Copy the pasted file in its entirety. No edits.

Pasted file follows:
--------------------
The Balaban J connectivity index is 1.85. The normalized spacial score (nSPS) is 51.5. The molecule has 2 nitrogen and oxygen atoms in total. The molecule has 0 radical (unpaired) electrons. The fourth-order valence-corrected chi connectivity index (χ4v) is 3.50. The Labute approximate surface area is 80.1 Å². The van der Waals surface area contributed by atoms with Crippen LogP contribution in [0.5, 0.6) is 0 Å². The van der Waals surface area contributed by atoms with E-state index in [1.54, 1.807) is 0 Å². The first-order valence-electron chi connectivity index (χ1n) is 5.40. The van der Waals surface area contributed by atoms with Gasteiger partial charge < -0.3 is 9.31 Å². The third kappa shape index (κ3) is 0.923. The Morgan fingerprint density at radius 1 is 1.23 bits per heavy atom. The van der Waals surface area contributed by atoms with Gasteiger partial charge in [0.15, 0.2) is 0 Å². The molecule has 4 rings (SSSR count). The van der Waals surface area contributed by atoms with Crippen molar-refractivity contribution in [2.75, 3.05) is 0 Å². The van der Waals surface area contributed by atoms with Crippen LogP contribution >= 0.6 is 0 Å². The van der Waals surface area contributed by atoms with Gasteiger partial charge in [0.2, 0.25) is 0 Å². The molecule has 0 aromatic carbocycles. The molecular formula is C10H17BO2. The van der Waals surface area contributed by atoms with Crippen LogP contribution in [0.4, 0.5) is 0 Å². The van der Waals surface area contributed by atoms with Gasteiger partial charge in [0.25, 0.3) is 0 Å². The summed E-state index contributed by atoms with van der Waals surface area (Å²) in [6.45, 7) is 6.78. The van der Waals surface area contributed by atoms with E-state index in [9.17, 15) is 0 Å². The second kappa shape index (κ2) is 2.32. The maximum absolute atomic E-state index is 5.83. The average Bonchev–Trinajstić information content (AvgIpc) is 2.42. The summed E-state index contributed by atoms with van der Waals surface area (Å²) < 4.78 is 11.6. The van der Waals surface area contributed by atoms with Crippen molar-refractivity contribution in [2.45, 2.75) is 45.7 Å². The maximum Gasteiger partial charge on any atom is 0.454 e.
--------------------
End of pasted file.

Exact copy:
The Balaban J connectivity index is 1.85. The normalized spacial score (nSPS) is 51.5. The molecule has 2 nitrogen and oxygen atoms in total. The molecule has 0 radical (unpaired) electrons. The fourth-order valence-corrected chi connectivity index (χ4v) is 3.50. The Labute approximate surface area is 80.1 Å². The van der Waals surface area contributed by atoms with Crippen LogP contribution in [0.5, 0.6) is 0 Å². The van der Waals surface area contributed by atoms with E-state index in [1.54, 1.807) is 0 Å². The first-order valence-electron chi connectivity index (χ1n) is 5.40. The van der Waals surface area contributed by atoms with Gasteiger partial charge < -0.3 is 9.31 Å². The third kappa shape index (κ3) is 0.923. The Morgan fingerprint density at radius 1 is 1.23 bits per heavy atom. The van der Waals surface area contributed by atoms with Gasteiger partial charge in [0.15, 0.2) is 0 Å². The molecule has 4 rings (SSSR count). The van der Waals surface area contributed by atoms with Crippen molar-refractivity contribution in [2.75, 3.05) is 0 Å². The van der Waals surface area contributed by atoms with Crippen LogP contribution >= 0.6 is 0 Å². The van der Waals surface area contributed by atoms with Gasteiger partial charge in [0.2, 0.25) is 0 Å². The molecule has 0 aromatic carbocycles. The molecular formula is C10H17BO2. The van der Waals surface area contributed by atoms with Crippen LogP contribution in [0.4, 0.5) is 0 Å². The van der Waals surface area contributed by atoms with Gasteiger partial charge in [0.25, 0.3) is 0 Å². The summed E-state index contributed by atoms with van der Waals surface area (Å²) in [6.45, 7) is 6.78. The van der Waals surface area contributed by atoms with E-state index in [9.17, 15) is 0 Å². The second kappa shape index (κ2) is 2.32. The maximum absolute atomic E-state index is 5.83. The average Bonchev–Trinajstić information content (AvgIpc) is 2.42. The summed E-state index contributed by atoms with van der Waals surface area (Å²) < 4.78 is 11.6. The van der Waals surface area contributed by atoms with Crippen molar-refractivity contribution in [2.45, 2.75) is 45.7 Å². The maximum Gasteiger partial charge on any atom is 0.454 e.